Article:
Even the sporadic defense of Muslim Americans does little to clarify their restricted access to the ideals of citizenship. Trying to allay his readers’ fear of Muslims, Nicholas Kristof of the New York Times writes, “My hunch is that the violence in the Islamic world has less to do with the Koran or Islam than with culture, youth bulges in the population, and the marginalization of women. In Pakistan, I know a young woman whose brothers want to kill her for honor—but her family is Christian, not Muslim.” Kristof enters into dangerous territory here by indicating that the very culture of the East is indelibly different than that of his idealized America. (Kristof is also tendentious: many women in the United States are murdered by angry husbands or male family members who happen to be Christian without even a mention of culture or religion.) 

In Kristof’s formulation, Muslims can be defended on legal and ideological grounds but nevertheless remain outside the boundaries of normative American-ness. This is made clear when he invokes the seemingly-requisite specter of Osama bin Laden: “Osama abhors the vision of interfaith harmony that the proposed Islamic center represents.” For Kristof, Cordoba House emblematizes only the proverbial “good Muslim”—the pro-American, moderate, assimilated, ecumenical fantasy of xenophobic reactionaries—and he does little to foster the acceptability of Islam itself. 

Too frequently ignored or overlooked in the great ground zero mosque debate is the attribution of irrational violence to Islam, which effectively subdues acknowledgment of the profound violence perpetrated by the American state (military intervention, police brutality, labor exploitation, torture, legislative racism). The debate is fundamentally incomplete:  it begins with the assumption that all Muslims are subsumed in a religious violence that is somehow nonexistent in Christian modernity. Muslim Americans are thus endowed a historical burden that no community could ever possibly overcome.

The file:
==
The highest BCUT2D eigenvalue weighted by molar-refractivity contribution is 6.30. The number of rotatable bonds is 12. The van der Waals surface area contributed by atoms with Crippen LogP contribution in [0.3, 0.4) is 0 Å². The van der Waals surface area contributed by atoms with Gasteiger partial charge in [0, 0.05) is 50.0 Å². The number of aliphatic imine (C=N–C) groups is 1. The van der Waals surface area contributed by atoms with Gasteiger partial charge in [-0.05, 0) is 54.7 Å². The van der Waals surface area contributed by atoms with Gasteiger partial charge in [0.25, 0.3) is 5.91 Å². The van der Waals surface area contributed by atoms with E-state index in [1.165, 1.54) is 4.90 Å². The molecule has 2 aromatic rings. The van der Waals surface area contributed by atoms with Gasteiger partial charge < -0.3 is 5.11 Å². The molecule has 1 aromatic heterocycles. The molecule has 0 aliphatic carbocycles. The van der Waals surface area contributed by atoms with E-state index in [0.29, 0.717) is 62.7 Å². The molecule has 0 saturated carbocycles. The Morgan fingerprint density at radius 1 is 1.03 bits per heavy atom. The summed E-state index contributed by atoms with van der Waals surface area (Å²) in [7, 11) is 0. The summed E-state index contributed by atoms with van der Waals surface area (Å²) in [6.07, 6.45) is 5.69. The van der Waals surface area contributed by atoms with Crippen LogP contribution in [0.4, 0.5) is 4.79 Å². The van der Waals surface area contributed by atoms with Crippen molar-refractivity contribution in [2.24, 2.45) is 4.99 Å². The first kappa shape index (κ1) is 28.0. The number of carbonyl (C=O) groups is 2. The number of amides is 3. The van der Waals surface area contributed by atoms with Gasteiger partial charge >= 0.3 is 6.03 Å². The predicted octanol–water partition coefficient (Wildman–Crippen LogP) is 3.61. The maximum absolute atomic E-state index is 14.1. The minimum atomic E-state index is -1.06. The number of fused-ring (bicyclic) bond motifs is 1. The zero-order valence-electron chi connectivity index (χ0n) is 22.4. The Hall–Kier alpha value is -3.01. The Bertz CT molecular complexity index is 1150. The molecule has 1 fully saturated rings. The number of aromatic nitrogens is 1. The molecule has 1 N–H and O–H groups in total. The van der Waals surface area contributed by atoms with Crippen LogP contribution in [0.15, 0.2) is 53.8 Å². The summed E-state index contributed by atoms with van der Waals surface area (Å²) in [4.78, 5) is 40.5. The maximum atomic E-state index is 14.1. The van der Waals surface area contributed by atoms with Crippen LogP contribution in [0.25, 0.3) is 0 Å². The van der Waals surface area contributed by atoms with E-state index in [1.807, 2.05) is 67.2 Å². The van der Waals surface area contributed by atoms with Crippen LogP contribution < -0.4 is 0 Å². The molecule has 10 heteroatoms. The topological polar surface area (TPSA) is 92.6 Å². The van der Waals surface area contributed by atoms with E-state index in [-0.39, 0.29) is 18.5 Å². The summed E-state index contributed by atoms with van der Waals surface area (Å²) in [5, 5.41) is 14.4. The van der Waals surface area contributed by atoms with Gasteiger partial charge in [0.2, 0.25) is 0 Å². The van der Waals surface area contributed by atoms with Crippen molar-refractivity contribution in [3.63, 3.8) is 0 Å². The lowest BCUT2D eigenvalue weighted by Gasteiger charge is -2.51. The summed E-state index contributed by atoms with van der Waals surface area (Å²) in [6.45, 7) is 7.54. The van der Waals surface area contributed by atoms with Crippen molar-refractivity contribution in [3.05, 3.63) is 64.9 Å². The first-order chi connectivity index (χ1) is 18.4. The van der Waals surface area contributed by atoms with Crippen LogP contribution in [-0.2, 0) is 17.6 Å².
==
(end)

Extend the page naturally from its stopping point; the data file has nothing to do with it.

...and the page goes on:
As to the question of whether a Muslim can ever truly be American, the answer at present is no.  The current perceptions of the normative American do not provide space in the national community to the Muslim who does not disavow the forms of Islam invented by his patriotic interrogators.  For the Muslim truly to become American, it is not the Muslim who must change, but the restrictive and racialized ideals of American national identity. 

Religion is an important factor of this racialized American identity:  one of the primary arguments in opposition to Cordoba House either proclaims or intimates that white Christianity is the primary basis on which American normativity should be judged. In this schema, even secular logic is inherently religious. It is also a specious logic. 

If America, in essence if not in law, is in fact a Christian nation, then no crosses should be allowed in Panama, Iraq, Palestine, Nicaragua, the Philippines, Grenada, Lebanon, Haiti, Hawaii, Puerto Rico, East Timor, Somalia, Afghanistan, Mexico, and Japan, for in these places American violence caused extraordinary destruction, and in that destruction all Christians are implicated. Indeed, given the countless atrocities committed against Indigenous peoples directly in the name of Christianity in the so-called New World, it is certainly insensitive to build churches anywhere in the United States. 

 

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9 comments for "Can A Muslim Truly Be An American?"

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Beautifully written article.

Razan wrote on September 07, 2010 at 08:37 AM
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I agree with your view of how many in the US see citizenship and the State itself based on religion. However, there is a huge difference between husbands murdering their wives in the West, and husbands who commit "honor" killings. If you don't identify the problem (the concept of a man's "honor" being related to the "morality" of ones wife or daughter), you can't combat the widespread phenomenon.